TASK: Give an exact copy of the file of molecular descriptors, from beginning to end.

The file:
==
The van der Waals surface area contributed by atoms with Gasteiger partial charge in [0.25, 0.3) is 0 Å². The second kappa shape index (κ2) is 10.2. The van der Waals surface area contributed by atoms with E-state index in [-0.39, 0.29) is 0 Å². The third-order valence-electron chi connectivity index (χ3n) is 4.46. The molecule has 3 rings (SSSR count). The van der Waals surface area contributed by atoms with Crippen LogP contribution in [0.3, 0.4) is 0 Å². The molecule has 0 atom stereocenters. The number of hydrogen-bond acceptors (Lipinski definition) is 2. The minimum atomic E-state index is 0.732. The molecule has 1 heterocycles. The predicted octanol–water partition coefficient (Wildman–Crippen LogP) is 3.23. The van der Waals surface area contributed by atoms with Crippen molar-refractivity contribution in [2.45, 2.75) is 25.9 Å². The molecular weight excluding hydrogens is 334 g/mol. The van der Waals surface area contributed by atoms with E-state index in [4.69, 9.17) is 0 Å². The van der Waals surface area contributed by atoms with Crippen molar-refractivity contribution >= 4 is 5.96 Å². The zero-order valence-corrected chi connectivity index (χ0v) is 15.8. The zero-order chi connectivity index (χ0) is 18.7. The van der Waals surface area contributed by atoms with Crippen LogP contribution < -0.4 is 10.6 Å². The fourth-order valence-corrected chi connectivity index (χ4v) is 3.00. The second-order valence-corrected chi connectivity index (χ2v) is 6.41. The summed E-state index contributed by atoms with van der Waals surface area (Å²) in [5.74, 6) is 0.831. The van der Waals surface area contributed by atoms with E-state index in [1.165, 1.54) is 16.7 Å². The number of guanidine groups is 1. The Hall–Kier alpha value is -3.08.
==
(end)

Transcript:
The van der Waals surface area contributed by atoms with Gasteiger partial charge in [0.25, 0.3) is 0 Å². The second kappa shape index (κ2) is 10.2. The van der Waals surface area contributed by atoms with E-state index in [-0.39, 0.29) is 0 Å². The third-order valence-electron chi connectivity index (χ3n) is 4.46. The molecule has 3 rings (SSSR count). The van der Waals surface area contributed by atoms with Crippen LogP contribution in [0.3, 0.4) is 0 Å². The molecule has 0 atom stereocenters. The number of hydrogen-bond acceptors (Lipinski definition) is 2. The minimum atomic E-state index is 0.732. The molecule has 1 heterocycles. The predicted octanol–water partition coefficient (Wildman–Crippen LogP) is 3.23. The van der Waals surface area contributed by atoms with Crippen molar-refractivity contribution in [2.45, 2.75) is 25.9 Å². The molecular weight excluding hydrogens is 334 g/mol. The van der Waals surface area contributed by atoms with E-state index in [4.69, 9.17) is 0 Å². The van der Waals surface area contributed by atoms with Crippen molar-refractivity contribution >= 4 is 5.96 Å². The zero-order valence-corrected chi connectivity index (χ0v) is 15.8. The zero-order chi connectivity index (χ0) is 18.7. The van der Waals surface area contributed by atoms with Crippen LogP contribution < -0.4 is 10.6 Å². The fourth-order valence-corrected chi connectivity index (χ4v) is 3.00. The second-order valence-corrected chi connectivity index (χ2v) is 6.41. The summed E-state index contributed by atoms with van der Waals surface area (Å²) in [5.74, 6) is 0.831. The van der Waals surface area contributed by atoms with E-state index in [1.165, 1.54) is 16.7 Å². The number of guanidine groups is 1. The Hall–Kier alpha value is -3.08.